CS: That’s been one of my reflections too. Just the growing urgency that this exhibition has taken on for me, as we had talked about placing the Shavasanas at the base of The Thinker in 2019, when you first started thinking about these works. And it was always a pairing and a placement that seemed really important. But in the wake of the last year, it has assumed even greater and more expansive consequence.
WM: Yeah. It’s sad. I mean, it shouldn’t. I wish it wasn’t.
Wangechi Mutu, Shavasana II (detail), 2019. © Wangechi Mutu. All rights reserved. Courtesy the Artist and Gladstone Gallery, New York and Brussels. Wangechi Mutu: I Am Speaking, Are You Listening? installation in the Court of Honor at the Legion of Honor. Photography by Gary Sexton.
CS: It shouldn’t, but it has. And here it is today, as if it was a reaction to this moment, and yet it wasn't; it was anticipating this moment because it's always been there.
WM: It’s been there for a while, and obviously it’s been in my work for a long time, because I’ve always been completely appalled at how women’s bodies become these remnants of our continual lack of growth and evolution and consciousness.
I think art has a particular role to play [...] because it won’t let you forget. And then you have to update what it is. You're not supposed to forget. Especially if you're still repeating the same things again, and again, and again. I mean, there’s plenty of murders in these paintings and in these rooms.
CS: Oh, everywhere.
WM: But at a certain point you don’t see them anymore, and you don't know why they’re happening, and to whom, and for what reason you, in particular, need to pay attention.
I’m glad that there’s this incredibly important conversation that I’ve had in all of these works I’ve been making all these years. It has continued and it’s still relevant, but I'm also hoping that there is a way to really get into a place of common understanding.
Wangechi Mutu, Dream Catcher, 2016. © Wangechi Mutu. All rights reserved. Courtesy the artist and Gladstone Gallery, New York and Brussels. Installation view from Wangechi Mutu: I Am Speaking, Are You Listening? at the Legion of Honor. Photography by Gary Sexton.
I always say, it doesn’t matter if we don’t. It's not like we’re a separate being from the Earth. Earth is this thing that literally has created us. We’re just the little hairs on its skin. What I worry about is the fact that the Earth is just going to make up its mind on what needs to happen. That’s the part, that’s the image I’m always frightened of, but also curious about how to create, because I’m like: what’s going to happen? Because we will infuriate this thing that we belong to. Because we can't see around it and through it. It’s because we can’t really see what it is, that we can’t see each other.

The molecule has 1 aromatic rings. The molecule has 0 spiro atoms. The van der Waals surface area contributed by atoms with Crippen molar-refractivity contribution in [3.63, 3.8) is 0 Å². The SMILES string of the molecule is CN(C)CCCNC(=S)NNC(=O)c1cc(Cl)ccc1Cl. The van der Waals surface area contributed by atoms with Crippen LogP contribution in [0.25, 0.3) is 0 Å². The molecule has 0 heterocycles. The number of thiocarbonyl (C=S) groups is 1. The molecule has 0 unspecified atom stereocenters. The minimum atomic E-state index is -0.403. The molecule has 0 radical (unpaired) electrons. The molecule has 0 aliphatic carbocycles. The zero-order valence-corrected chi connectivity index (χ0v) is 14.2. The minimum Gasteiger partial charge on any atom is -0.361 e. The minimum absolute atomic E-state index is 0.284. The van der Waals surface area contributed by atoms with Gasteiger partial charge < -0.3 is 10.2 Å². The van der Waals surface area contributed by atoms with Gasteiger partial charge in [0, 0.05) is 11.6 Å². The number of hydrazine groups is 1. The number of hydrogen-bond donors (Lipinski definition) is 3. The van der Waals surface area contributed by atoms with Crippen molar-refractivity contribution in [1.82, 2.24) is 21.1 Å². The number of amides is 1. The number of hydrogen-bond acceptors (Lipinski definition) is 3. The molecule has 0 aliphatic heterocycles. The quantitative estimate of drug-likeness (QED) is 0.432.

CS: Going back to your point earlier of what the work communicates in situ. I was wondering whether there were other moments in the exhibition, juxtapositions of your work with other work in the galleries, that particularly jump out at you?
WM: I remember from my first trip here, one of the things that I enjoyed was the rooms with traditional religious work, just because I'm drawn to the absolute, almost absurdity of the images. But I know that there’s such religiosity and at the time that they were made, they were really quite hot pictures of holy, holy things. And because of my schooling, I think I’m drawn to that kind of quasi-pagan imagery where things just collapse into one another, and it becomes almost absurd, you know?
And I think of how we create things and make things so extremely extraordinary, meaningful to the point that they’re dangerous for us, that they’re dangerous for others, that they’re taboo and what it takes to mix pigment and oil and so forth to the point that you are able to represent something that is in your mind better than you and everyone else around you.
Wangechi Mutu, Seeing Cowries, 2020 © Wangechi Mutu. All rights reserved. Courtesy the artist and Gladstone Gallery, New York and Brussels. Installation view from Wangechi Mutu: I Am Speaking, Are You Listening? at the Legion of Honor. Photography by Gary Sexton.
I think of that kind of thing when I’m making these objects. Primarily because I’m using the most fundamental and, I think, sacred materials, which is literally picking up this incredible dust and soil. I do love Seeing Cowries in the medieval gallery, especially now that I’ve seen it with the relics and the unicorns on the side. I mean, what is that? Where are we? It's like Jesus and unicorns. I do love that juxtaposition and that placement in that room.
On April 28, we hosted the seventh Annual Bransten Lecture, where Mutu led an in-depth look at her new exhibition. Interview by Claudia Schmuckli, Curator in Charge of Contemporary Art and Programing, Fine Arts Museums of San Francisco.
Wangechi Mutu. Photography by Randy Dodson.